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Understanding Who Is Responsible For What At An Airport by:Paula Garrett

Understanding Who Is Responsible For What At An Airport by:Paula Garrett
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Air travellers are so concerned with their travel plans that they rarely give a second thought to who is responsible for what at the airport. In fact, most travellers seem to think that an airport is operated by one big company which is responsible for everything from security and parking to baggage handling and duty free. However, in reality, things are not as they seem and it is usually only when you have a complaint to make that it becomes apparent that things are very different.

Each airport - buildings and land - is usually owned by one company or jointly by a group of companies, which runs the day-to-day administrative operations of the airport. In fact, of the number of employees working at an airport, the actual airport operator is usually only responsible for the direct employment of around ten percent of those workers.

The airport makes its money by charging airlines for using the airport and contracts out many of the day-to-day operations to specialist companies.
Understanding Who Is Responsible For What At An Airport by:Paula Garrett
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To examine who is responsible for what let's start with your arrival at the airport.

Airport parking

If you are driving to the airport you are going to need airport parking, of which there are many types: on-site short- or long-stay, off-site and meet and greet parking. Whichever type of on-site parking you are using, you will find that, in most cases, the airport operator has subcontracted the on-site airport parking operations to a specialist company. Off-site and meet and greet parking are generally operated by independent companies. Any complaints or questions should be directed to the car park operators.

Reduced mobility services

In July 2008, new EU regulations introduced at all EU airports gave disabled and elderly passengers the same access rights as all other passengers. Airport operators now have the full responsibility to provide reduced mobility services to passengers. Contact your airline at the time of booking to arrange these services.

Check-in

Your airline is responsible for check-in and baggage drop-off. Check-in times are set by your airline and are dependent on the route. To find out the earliest and latest check-in times check your flight confirmation details, or the airline's website - the answer should quite easily be found, possibly in the FAQ section.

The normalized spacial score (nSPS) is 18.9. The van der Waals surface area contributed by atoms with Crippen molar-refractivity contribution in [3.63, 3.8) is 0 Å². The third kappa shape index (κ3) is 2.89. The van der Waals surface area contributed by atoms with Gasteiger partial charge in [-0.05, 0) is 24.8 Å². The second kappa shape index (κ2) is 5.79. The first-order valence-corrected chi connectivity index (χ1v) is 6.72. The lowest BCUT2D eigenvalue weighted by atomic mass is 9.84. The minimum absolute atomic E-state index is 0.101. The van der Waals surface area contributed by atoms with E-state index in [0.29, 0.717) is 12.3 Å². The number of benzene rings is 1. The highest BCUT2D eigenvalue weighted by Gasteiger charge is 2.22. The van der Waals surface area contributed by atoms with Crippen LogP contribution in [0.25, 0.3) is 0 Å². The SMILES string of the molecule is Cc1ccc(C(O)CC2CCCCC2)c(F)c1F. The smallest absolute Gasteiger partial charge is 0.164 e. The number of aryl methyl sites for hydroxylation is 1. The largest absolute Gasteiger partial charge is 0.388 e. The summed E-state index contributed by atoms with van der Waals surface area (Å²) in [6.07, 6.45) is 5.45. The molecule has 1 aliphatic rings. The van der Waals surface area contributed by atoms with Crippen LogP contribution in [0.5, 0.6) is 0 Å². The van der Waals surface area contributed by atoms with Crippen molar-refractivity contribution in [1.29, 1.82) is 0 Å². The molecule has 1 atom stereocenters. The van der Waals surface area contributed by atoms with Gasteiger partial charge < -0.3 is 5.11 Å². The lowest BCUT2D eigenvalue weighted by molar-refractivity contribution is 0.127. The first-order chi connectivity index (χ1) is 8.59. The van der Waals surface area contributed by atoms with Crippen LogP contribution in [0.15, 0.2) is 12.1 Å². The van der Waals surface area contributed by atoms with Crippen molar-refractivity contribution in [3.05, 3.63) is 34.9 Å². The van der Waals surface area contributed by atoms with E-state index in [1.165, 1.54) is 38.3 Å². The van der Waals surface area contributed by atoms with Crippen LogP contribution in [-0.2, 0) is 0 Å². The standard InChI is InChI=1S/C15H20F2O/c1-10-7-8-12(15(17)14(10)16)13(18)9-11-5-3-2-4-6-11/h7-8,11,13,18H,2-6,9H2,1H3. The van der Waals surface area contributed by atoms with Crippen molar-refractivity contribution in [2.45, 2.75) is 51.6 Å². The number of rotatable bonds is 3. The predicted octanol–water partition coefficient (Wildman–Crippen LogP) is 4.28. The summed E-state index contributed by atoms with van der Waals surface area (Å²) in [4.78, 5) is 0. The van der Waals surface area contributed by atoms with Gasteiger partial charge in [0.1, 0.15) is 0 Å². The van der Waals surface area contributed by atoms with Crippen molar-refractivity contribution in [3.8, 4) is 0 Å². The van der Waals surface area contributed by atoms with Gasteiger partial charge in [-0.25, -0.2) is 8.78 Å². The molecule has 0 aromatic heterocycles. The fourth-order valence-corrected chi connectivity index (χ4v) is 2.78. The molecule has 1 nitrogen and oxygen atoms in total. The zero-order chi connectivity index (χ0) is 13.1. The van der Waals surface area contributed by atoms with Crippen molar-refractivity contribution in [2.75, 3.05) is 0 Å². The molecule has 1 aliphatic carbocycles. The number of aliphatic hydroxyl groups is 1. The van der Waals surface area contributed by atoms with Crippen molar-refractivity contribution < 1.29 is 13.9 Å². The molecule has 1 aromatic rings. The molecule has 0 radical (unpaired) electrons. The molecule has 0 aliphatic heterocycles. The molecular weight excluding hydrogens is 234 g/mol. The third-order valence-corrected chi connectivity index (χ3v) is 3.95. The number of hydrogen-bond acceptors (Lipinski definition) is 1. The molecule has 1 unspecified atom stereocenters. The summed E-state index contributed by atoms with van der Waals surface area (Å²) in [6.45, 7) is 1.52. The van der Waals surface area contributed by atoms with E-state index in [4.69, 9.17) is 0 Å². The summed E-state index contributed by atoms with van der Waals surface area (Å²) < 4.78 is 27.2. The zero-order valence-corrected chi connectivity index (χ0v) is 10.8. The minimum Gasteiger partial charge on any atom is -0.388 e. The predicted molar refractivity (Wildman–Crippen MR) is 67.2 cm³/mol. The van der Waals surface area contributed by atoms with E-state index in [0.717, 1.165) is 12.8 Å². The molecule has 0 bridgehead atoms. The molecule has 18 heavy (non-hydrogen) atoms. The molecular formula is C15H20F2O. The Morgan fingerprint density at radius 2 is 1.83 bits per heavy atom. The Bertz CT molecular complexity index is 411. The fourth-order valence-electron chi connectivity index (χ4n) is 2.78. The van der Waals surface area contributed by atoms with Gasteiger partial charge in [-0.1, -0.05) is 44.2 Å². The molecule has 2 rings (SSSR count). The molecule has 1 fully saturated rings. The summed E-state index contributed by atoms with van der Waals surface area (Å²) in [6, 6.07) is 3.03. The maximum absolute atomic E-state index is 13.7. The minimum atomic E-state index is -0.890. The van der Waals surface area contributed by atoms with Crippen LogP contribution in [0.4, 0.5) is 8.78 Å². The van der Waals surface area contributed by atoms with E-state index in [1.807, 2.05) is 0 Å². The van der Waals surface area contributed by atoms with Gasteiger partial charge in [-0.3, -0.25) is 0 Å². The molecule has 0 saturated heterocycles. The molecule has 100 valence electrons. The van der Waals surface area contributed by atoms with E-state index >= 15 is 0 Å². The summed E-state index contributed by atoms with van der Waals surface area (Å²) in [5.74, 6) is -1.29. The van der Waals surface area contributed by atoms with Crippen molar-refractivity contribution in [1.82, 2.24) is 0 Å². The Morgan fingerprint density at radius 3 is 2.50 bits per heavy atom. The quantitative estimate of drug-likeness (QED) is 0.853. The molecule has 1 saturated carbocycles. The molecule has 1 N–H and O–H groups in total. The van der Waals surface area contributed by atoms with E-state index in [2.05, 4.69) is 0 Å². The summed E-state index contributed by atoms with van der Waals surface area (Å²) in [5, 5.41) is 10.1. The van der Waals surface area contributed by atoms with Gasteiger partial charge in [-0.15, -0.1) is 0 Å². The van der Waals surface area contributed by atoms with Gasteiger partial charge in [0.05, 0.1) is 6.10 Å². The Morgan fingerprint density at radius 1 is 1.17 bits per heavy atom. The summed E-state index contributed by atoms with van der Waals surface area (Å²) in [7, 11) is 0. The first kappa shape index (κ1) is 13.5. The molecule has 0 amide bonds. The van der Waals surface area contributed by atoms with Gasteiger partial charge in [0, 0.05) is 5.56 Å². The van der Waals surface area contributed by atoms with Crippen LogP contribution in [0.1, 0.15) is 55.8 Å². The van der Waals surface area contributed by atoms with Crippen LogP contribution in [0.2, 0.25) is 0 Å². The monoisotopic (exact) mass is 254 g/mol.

Baggage handling

Although your airline has ultimate responsibility for your luggage, airlines contract out their baggage handling to specialist baggage-handling companies which are responsible for the handling of your luggage right through to its destination.

If you have a question about luggage, including lost luggage you should contact your airline.

With regard to weight restrictions, size and amount of luggage, these are set by your airline and do vary from airline to airline and travel class, so check your airline's website for their allowances.

Rules governing restricted items in both hand and checked-in baggage are set by the Department for Transport (DfT), although your airline may also have set its own rules in addition to the DfT's rules. A list of prohibited items will be found on the DfT's website and also on your airline's and airport's websites. Baggage queries should be directed to your airline.

Security checks

Security checks are conducted by specialist companies contracted by the airport authority.

Shopping, food and duty free

The airport authority rents out retail units, restaurants and food outlets in much the same way as shops are rented out on the high street on in a shopping mall. Complaints and questions about stock, menus etc should be directed to the specific retailer.

Duty free limits are set by HM Customs and Excise and can be found on many airport sites in addition to the HM Customs and Excise website.

Boarding your aircraft

Your airline is responsible for passenger boarding, passenger safety and onboard catering facilities.

Air traffic control

National Air Traffic Services (NATS) is responsible for air traffic control.
Understanding Who Is Responsible For What At An Airport by:Paula Garrett
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About the author

Paula Garrett is a frequent traveller and contributor to http://www.help-me-park.co.uk Help-Me-Park.co.uk the http://www.help-me-park.co.uk Gatwick meet and greet parking company offering http://www.help-me-park.co.uk valet parking at Gatwick.

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